Is Your Air Conditioner Leaking?

Is your air conditioner leaking? Then it is going to be a hot week and a much hotter summer if you continue to use your leaking air conditioner. If you have switched on your air conditioning unit and it has sprung a leak, you may wish to try finding the problem before consulting a professional. As a savvy homeowner, little repairs and minor enhancements can often be completed easily.

Fixing a Leaking Air Conditioner

There are several factors that may cause an air conditioning unit to leak. Check out the reasons we have gathered for you below so as to find the fault behind the leak.

Cracked or Missing Drain Pain

The drain pain can be found right underneath the evaporator coil and it collects and condensation that comes out from your indoor unit. If there are any cracks, rusts, or a misplacement, it will not allow water to properly drain outside.

Clogged Drain Line

Fungi and algae can clog up your air conditioning condensation drain line. Try supplying the component with approximately 6 ounces of vinegar once every few months to eliminate any fungi and algae buildup. You may also wish to make use of a wet or dry vacuum to suck out all the buildup.

Clogged Air Filter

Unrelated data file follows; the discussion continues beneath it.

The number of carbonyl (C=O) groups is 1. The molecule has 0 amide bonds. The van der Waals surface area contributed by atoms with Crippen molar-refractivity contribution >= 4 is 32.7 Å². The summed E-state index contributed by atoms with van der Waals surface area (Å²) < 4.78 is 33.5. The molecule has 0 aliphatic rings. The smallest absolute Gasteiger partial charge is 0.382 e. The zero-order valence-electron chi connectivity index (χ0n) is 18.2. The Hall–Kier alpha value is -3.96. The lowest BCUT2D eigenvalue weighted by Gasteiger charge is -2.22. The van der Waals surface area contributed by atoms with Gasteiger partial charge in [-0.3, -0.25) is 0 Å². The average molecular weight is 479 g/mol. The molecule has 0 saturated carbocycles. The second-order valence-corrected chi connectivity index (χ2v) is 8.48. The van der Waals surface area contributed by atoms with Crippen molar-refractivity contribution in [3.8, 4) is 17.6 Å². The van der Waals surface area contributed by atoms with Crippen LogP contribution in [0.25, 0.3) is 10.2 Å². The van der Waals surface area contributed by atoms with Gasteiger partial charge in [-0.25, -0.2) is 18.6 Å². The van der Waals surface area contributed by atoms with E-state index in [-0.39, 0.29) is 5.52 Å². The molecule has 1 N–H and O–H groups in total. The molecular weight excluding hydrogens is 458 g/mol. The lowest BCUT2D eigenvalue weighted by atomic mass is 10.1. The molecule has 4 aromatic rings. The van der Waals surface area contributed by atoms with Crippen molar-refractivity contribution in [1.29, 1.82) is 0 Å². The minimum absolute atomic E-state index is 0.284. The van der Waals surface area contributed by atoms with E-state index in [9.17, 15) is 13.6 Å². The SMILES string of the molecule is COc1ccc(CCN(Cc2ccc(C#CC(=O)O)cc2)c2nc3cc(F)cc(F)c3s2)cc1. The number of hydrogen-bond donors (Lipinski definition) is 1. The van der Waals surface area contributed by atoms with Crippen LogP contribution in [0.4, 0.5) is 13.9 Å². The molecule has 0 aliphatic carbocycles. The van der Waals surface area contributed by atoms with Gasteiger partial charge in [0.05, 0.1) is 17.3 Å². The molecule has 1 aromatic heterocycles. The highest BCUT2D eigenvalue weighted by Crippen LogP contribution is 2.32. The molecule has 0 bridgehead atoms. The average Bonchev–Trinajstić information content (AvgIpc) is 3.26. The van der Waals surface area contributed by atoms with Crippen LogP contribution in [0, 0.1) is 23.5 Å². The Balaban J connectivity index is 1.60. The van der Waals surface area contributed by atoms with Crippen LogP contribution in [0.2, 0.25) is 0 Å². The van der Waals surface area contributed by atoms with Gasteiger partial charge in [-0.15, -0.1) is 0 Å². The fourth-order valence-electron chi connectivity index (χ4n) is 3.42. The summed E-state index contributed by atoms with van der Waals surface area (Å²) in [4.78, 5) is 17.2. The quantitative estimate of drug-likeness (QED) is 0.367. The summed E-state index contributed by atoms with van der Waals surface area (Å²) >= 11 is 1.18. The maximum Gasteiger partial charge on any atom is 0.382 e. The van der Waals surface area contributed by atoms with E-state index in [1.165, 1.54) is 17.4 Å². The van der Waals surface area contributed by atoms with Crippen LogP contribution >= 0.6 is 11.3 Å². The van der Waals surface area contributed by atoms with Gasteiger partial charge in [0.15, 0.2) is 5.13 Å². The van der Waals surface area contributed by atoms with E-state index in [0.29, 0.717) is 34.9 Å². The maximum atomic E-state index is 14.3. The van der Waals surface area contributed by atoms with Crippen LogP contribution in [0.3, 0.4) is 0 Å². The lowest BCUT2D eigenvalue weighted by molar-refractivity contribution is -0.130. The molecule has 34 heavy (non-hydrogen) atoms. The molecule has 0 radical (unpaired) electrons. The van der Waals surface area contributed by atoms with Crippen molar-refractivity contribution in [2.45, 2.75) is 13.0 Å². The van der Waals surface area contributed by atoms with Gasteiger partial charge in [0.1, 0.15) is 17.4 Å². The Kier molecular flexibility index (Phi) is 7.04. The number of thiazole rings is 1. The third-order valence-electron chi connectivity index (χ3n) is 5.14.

It is important to allow proper airflow in your indoor air handler to facilitate a smooth function. If the air filter is clogged, airflow becomes restricted which may cause various problems to arise including excess water dripping from the frozen evaporator coils. You need to change the air filter once every one to two months to prevent this problem.

Frozen Evaporator Coils

 When your evaporator coils are frozen, it means that your refrigerant can no longer receive heat from your home. This will cause your air conditioning unit to blow warm air or no air at all. There are also several risks that may happen to your compressor. If you notice any signs that lead to a frozen evaporator coil, turn off your unit and do not turn it on until the frozen issue has been rectified.

Overflowing Drain Pan

Use a wet or dry vacuum to clean any excess condensate and inspect the corners of the drain pan as well as its bottom and edges. A temporary fix includes using a water sealant but a total replacement is highly recommended.

Condensate Drain Line

When the condensate drain line becomes blocked with algae, fungi, and debris, you need to clear the drain line once in a while. Below are the steps that you can follow to achieve this:

  • Locate the PVC pipe which can be found near the air handler’s drain pan. There should be a piece of pipe that sticks out.
  • Unscrew the cap and add at least 6 ounces of vinegar. Perform this once every several months to get rid of any fungi or algae buildup. If the drain line is still clogged, you may use a dry or wet vacuum or hire a professional.
  • Locate the outdoor drain line and connect your wet and dry vacuum attachment. This will clear any clogs.

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